Lift off distance a.k.a LOD
Lift distance is another customizable function within the Synapse software but isn’t explained to the user. Lift off distance is the distance between the optical sensor and the mouse pad. By adjusting the lift distance, the user is changing how sensitive the optical sensor is to movement when elevated from the mouse pad. Synapse offers its users set adjustments for the LOD (Lift-Off Distance) whereby 1 has very little LOD and 10 having more LOD. For gaming, we wouldn’t suggest using a high LOD but the option is there if wanted.
The Razer Deathadder is a mouse that supports all games but excels in particular game types. First person shooters (FPS) are a prime example of this, as not many users would need more than 2 buttons on the side of the mouse to play their chosen game successfully. On the contrary, other game types such as open world and tactical shooters may pose difficulty when using the Deathadder as some players may require more than 2 additional buttons. A better mouse for these game types may be the SteelSeries Rival 500 as it provides 13 additional buttons.
In order to connect the fibre cable to the users pc, there must be a free USB port where the user can plug in the cable. When plugged into a 3.0 USB port (found in most gaming computers), the mouse was showing significant improvement from when the 2.0 USB was being used. There was considerably less lag input and overall performance was improved when using the 3.0 USB port.
Polling rates and other optimizable components on the mouse can be adjusted within the Synapse software if the user wishes to do so. The software features a user-friendly design and sticks to Razers typical theme of having a slick and simple design, with easy navigation around the software. Synapse gives the user full customizability of its performance located in the performances sub tab, here the user can alter the DPI, mouse acceleration as well as the polling rates. Other sub tabs consist of the lighting page. Users can change the colour of their mouse, along with different lighting patterns. Synapse provides its users with the option to cycle through these different patterns at different hues, partnered with Philip Hues, the range of colours reaches 16 million different hues. Synapse also allows its users to calibrate their mouse accordingly to the mouse mat they are using. It comes with pre-sets if the mouse mat is by Razer but also gives the option to calibrate a custom setting if the mouse mat isn’t listed. If there are multiple users of the same mouse, synapse has allowed users to set up different accounts. However, Razer decided to use cloud storage for these profiles instead of native storage which resulted in the software, at times, becoming slow due to the software constantly having to update its user’s information. This can also be an advantage for some users that travel, as their information can be accessed from different computers.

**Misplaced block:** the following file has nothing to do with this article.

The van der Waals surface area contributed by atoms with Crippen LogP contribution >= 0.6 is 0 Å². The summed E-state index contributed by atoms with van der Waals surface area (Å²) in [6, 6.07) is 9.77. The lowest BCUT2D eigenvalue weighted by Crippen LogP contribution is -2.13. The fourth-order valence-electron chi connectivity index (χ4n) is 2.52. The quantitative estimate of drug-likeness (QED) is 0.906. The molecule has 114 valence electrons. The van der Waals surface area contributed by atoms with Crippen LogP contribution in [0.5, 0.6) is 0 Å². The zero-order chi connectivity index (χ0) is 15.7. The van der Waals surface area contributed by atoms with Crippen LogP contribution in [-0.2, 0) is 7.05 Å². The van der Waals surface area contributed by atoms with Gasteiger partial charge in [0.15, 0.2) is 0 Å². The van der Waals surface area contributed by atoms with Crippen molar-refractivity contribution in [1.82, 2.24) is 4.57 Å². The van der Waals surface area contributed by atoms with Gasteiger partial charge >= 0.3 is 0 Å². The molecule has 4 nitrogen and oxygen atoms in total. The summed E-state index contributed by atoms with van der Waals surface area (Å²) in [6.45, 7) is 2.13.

You can read our Razer Synapse Gaming Software guide right here.
Aside from the initial installation of Synapse, the user won’t need to reinstall any software to that computer. However, there are occasional updates that the software requires its users to download. As mentioned previously, Synapse uses the cloud to store its user’s information. It’s not allocated to one specific mouse and therefore if the user wants to customize the mouse from a different computer, the user would have to reinstall the software onto the other computer.
The Razer Deathadder Chroma isn’t a mouse that took the market by storm as it’s not much different from previous mice marketed at the same price. Overall, the mouse offers gamers comfort, control, and quality, therefore a good choice for most games.
However, there are some drawbacks such as the lack of buttons on the side of the mouse, this may pose a problem for people who want to play a variety of games. Additionally, the software is slow due to the cloud storage that stores all its user’s information. This also means that users are reliant on the software and if wanting to change the customization of the mouse from a different computer, they would need to install the software onto that computer. This may become a hassle for some if traveling and switching computers occur often.
For the price amounting to £59.99, we would recommend it to most users, especially casual gamers looking to play first-person shooters and other casual games. With the Xbox One X now allowing gamers to connect their mouse and keyboard to the console, we believe this mouse appeals to new arrivals of gaming peripherals.